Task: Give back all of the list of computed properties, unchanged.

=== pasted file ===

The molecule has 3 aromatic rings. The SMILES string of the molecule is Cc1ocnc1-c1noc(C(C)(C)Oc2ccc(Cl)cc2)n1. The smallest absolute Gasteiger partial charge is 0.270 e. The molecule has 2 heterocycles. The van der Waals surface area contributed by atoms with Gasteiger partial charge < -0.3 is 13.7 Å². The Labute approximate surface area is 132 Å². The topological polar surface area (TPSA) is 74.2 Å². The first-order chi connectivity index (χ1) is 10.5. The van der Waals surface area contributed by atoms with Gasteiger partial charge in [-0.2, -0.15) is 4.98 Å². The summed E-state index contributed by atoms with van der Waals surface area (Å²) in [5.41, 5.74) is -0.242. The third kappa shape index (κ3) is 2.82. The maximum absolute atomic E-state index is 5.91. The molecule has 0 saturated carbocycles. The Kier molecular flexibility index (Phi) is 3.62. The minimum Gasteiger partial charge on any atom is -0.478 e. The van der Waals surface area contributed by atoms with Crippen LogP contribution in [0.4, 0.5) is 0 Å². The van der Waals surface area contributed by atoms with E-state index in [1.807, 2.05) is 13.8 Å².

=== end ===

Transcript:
The molecule has 3 aromatic rings. The SMILES string of the molecule is Cc1ocnc1-c1noc(C(C)(C)Oc2ccc(Cl)cc2)n1. The smallest absolute Gasteiger partial charge is 0.270 e. The molecule has 2 heterocycles. The van der Waals surface area contributed by atoms with Gasteiger partial charge < -0.3 is 13.7 Å². The Labute approximate surface area is 132 Å². The topological polar surface area (TPSA) is 74.2 Å². The first-order chi connectivity index (χ1) is 10.5. The van der Waals surface area contributed by atoms with Gasteiger partial charge in [-0.2, -0.15) is 4.98 Å². The summed E-state index contributed by atoms with van der Waals surface area (Å²) in [5.41, 5.74) is -0.242. The third kappa shape index (κ3) is 2.82. The maximum absolute atomic E-state index is 5.91. The molecule has 0 saturated carbocycles. The Kier molecular flexibility index (Phi) is 3.62. The minimum Gasteiger partial charge on any atom is -0.478 e. The van der Waals surface area contributed by atoms with Crippen LogP contribution in [0.4, 0.5) is 0 Å². The van der Waals surface area contributed by atoms with E-state index in [1.807, 2.05) is 13.8 Å².